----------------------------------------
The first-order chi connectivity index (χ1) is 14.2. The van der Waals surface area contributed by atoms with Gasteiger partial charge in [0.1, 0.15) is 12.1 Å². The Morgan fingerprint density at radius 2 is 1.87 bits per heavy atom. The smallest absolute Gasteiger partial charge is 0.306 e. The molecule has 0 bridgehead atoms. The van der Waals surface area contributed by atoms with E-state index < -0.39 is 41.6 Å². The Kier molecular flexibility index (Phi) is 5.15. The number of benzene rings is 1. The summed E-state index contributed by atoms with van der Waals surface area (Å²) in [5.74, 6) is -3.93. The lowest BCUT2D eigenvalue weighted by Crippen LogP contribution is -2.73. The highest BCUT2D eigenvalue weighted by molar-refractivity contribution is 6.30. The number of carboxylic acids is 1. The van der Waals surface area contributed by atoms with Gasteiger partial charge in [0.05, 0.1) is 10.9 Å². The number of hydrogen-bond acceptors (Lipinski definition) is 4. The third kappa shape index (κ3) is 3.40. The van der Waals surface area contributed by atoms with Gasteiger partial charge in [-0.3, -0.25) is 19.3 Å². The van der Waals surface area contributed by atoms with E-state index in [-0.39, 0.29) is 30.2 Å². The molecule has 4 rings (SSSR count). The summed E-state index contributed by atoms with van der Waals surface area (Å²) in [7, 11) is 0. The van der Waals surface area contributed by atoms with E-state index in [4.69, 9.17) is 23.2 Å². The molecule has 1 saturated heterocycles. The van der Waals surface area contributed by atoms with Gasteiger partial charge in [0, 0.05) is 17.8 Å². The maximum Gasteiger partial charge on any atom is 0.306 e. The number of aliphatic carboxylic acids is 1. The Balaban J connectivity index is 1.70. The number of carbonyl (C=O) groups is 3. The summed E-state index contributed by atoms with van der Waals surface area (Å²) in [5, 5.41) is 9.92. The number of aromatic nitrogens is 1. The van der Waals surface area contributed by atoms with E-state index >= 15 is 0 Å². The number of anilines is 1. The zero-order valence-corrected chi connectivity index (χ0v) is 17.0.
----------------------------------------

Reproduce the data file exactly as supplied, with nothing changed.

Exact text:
The first-order chi connectivity index (χ1) is 14.2. The van der Waals surface area contributed by atoms with Gasteiger partial charge in [0.1, 0.15) is 12.1 Å². The Morgan fingerprint density at radius 2 is 1.87 bits per heavy atom. The smallest absolute Gasteiger partial charge is 0.306 e. The molecule has 0 bridgehead atoms. The van der Waals surface area contributed by atoms with E-state index < -0.39 is 41.6 Å². The Kier molecular flexibility index (Phi) is 5.15. The number of benzene rings is 1. The summed E-state index contributed by atoms with van der Waals surface area (Å²) in [5.74, 6) is -3.93. The lowest BCUT2D eigenvalue weighted by Crippen LogP contribution is -2.73. The highest BCUT2D eigenvalue weighted by molar-refractivity contribution is 6.30. The number of carboxylic acids is 1. The van der Waals surface area contributed by atoms with Gasteiger partial charge in [0.05, 0.1) is 10.9 Å². The number of hydrogen-bond acceptors (Lipinski definition) is 4. The third kappa shape index (κ3) is 3.40. The van der Waals surface area contributed by atoms with Gasteiger partial charge in [-0.3, -0.25) is 19.3 Å². The van der Waals surface area contributed by atoms with E-state index in [-0.39, 0.29) is 30.2 Å². The molecule has 4 rings (SSSR count). The summed E-state index contributed by atoms with van der Waals surface area (Å²) in [7, 11) is 0. The van der Waals surface area contributed by atoms with E-state index in [4.69, 9.17) is 23.2 Å². The molecule has 1 saturated heterocycles. The van der Waals surface area contributed by atoms with Gasteiger partial charge in [0, 0.05) is 17.8 Å². The maximum Gasteiger partial charge on any atom is 0.306 e. The number of aliphatic carboxylic acids is 1. The Balaban J connectivity index is 1.70. The number of carbonyl (C=O) groups is 3. The summed E-state index contributed by atoms with van der Waals surface area (Å²) in [5, 5.41) is 9.92. The number of aromatic nitrogens is 1. The van der Waals surface area contributed by atoms with E-state index >= 15 is 0 Å². The number of anilines is 1. The zero-order valence-corrected chi connectivity index (χ0v) is 17.0.